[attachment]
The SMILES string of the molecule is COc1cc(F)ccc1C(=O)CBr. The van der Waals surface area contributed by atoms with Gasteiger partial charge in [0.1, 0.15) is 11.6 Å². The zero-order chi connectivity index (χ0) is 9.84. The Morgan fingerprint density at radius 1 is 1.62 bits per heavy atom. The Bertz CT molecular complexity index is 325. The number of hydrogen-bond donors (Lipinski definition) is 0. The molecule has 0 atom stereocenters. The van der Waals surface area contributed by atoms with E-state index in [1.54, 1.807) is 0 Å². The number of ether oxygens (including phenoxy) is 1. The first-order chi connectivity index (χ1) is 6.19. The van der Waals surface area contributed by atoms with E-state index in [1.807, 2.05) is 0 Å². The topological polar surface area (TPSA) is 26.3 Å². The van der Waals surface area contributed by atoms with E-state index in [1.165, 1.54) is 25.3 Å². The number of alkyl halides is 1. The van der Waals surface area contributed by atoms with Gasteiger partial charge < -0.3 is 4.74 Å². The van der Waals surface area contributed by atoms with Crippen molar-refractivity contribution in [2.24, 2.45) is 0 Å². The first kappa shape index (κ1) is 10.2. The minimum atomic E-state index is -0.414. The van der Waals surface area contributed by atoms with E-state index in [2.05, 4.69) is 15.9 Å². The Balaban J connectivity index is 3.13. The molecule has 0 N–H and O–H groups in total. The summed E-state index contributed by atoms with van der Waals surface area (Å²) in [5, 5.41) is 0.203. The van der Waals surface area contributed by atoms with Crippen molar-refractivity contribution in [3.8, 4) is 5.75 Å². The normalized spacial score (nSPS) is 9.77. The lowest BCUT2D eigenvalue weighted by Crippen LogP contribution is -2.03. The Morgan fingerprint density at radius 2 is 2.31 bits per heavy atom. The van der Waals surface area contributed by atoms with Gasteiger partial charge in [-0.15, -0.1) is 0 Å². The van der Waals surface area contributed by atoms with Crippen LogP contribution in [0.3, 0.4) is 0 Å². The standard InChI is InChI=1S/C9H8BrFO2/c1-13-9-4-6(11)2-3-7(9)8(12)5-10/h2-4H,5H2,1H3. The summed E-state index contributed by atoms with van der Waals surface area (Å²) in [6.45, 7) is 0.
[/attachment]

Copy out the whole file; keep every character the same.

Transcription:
The SMILES string of the molecule is COc1cc(F)ccc1C(=O)CBr. The van der Waals surface area contributed by atoms with Gasteiger partial charge in [0.1, 0.15) is 11.6 Å². The zero-order chi connectivity index (χ0) is 9.84. The Morgan fingerprint density at radius 1 is 1.62 bits per heavy atom. The Bertz CT molecular complexity index is 325. The number of hydrogen-bond donors (Lipinski definition) is 0. The molecule has 0 atom stereocenters. The van der Waals surface area contributed by atoms with E-state index in [1.54, 1.807) is 0 Å². The number of ether oxygens (including phenoxy) is 1. The first-order chi connectivity index (χ1) is 6.19. The van der Waals surface area contributed by atoms with E-state index in [1.807, 2.05) is 0 Å². The topological polar surface area (TPSA) is 26.3 Å². The van der Waals surface area contributed by atoms with E-state index in [1.165, 1.54) is 25.3 Å². The number of alkyl halides is 1. The van der Waals surface area contributed by atoms with Gasteiger partial charge < -0.3 is 4.74 Å². The van der Waals surface area contributed by atoms with Crippen molar-refractivity contribution in [2.24, 2.45) is 0 Å². The first kappa shape index (κ1) is 10.2. The minimum atomic E-state index is -0.414. The van der Waals surface area contributed by atoms with E-state index in [2.05, 4.69) is 15.9 Å². The Balaban J connectivity index is 3.13. The molecule has 0 N–H and O–H groups in total. The summed E-state index contributed by atoms with van der Waals surface area (Å²) in [5, 5.41) is 0.203. The van der Waals surface area contributed by atoms with Crippen molar-refractivity contribution in [3.8, 4) is 5.75 Å². The normalized spacial score (nSPS) is 9.77. The lowest BCUT2D eigenvalue weighted by Crippen LogP contribution is -2.03. The Morgan fingerprint density at radius 2 is 2.31 bits per heavy atom. The van der Waals surface area contributed by atoms with Gasteiger partial charge in [-0.15, -0.1) is 0 Å². The van der Waals surface area contributed by atoms with Crippen LogP contribution in [0.3, 0.4) is 0 Å². The standard InChI is InChI=1S/C9H8BrFO2/c1-13-9-4-6(11)2-3-7(9)8(12)5-10/h2-4H,5H2,1H3. The summed E-state index contributed by atoms with van der Waals surface area (Å²) in [6.45, 7) is 0.